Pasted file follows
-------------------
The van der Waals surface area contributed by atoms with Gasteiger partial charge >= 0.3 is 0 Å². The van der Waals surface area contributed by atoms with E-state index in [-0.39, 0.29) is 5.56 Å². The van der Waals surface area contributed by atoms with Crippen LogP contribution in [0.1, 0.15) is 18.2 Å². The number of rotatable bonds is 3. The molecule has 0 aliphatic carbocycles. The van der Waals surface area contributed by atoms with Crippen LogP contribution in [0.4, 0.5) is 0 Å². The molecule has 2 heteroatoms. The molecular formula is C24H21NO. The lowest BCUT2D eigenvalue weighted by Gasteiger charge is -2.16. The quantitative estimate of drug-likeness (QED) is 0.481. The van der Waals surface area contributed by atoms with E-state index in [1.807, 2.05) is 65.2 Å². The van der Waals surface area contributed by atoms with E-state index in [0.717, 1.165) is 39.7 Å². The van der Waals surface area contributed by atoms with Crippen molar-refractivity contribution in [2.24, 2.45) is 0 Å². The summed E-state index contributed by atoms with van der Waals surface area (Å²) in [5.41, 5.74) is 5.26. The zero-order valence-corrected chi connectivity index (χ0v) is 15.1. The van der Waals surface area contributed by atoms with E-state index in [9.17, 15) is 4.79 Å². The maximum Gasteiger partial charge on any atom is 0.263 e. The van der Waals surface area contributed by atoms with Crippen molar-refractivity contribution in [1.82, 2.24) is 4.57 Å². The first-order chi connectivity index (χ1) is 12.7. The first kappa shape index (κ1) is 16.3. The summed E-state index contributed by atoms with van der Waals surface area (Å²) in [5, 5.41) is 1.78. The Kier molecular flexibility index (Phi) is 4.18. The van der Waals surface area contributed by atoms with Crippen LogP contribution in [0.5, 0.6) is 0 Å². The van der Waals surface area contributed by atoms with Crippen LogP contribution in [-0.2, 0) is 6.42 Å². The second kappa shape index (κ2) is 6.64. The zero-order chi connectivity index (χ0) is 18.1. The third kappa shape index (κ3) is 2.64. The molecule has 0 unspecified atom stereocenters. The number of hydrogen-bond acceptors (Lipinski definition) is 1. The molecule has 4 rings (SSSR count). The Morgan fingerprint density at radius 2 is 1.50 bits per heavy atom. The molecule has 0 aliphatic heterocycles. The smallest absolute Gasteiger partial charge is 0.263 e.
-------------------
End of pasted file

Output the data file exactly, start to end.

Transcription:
The van der Waals surface area contributed by atoms with Gasteiger partial charge >= 0.3 is 0 Å². The van der Waals surface area contributed by atoms with E-state index in [-0.39, 0.29) is 5.56 Å². The van der Waals surface area contributed by atoms with Crippen LogP contribution in [0.1, 0.15) is 18.2 Å². The number of rotatable bonds is 3. The molecule has 0 aliphatic carbocycles. The van der Waals surface area contributed by atoms with Crippen LogP contribution in [0.4, 0.5) is 0 Å². The molecule has 2 heteroatoms. The molecular formula is C24H21NO. The lowest BCUT2D eigenvalue weighted by Gasteiger charge is -2.16. The quantitative estimate of drug-likeness (QED) is 0.481. The van der Waals surface area contributed by atoms with E-state index in [1.807, 2.05) is 65.2 Å². The van der Waals surface area contributed by atoms with E-state index in [0.717, 1.165) is 39.7 Å². The van der Waals surface area contributed by atoms with Crippen molar-refractivity contribution in [2.24, 2.45) is 0 Å². The summed E-state index contributed by atoms with van der Waals surface area (Å²) in [5.41, 5.74) is 5.26. The zero-order valence-corrected chi connectivity index (χ0v) is 15.1. The van der Waals surface area contributed by atoms with E-state index in [9.17, 15) is 4.79 Å². The maximum Gasteiger partial charge on any atom is 0.263 e. The van der Waals surface area contributed by atoms with Crippen molar-refractivity contribution in [1.82, 2.24) is 4.57 Å². The first-order chi connectivity index (χ1) is 12.7. The first kappa shape index (κ1) is 16.3. The summed E-state index contributed by atoms with van der Waals surface area (Å²) in [5, 5.41) is 1.78. The Kier molecular flexibility index (Phi) is 4.18. The van der Waals surface area contributed by atoms with Crippen LogP contribution in [0.5, 0.6) is 0 Å². The van der Waals surface area contributed by atoms with Crippen LogP contribution in [-0.2, 0) is 6.42 Å². The second kappa shape index (κ2) is 6.64. The zero-order chi connectivity index (χ0) is 18.1. The third kappa shape index (κ3) is 2.64. The molecule has 0 unspecified atom stereocenters. The number of hydrogen-bond acceptors (Lipinski definition) is 1. The molecule has 4 rings (SSSR count). The Morgan fingerprint density at radius 2 is 1.50 bits per heavy atom. The molecule has 0 aliphatic heterocycles. The smallest absolute Gasteiger partial charge is 0.263 e.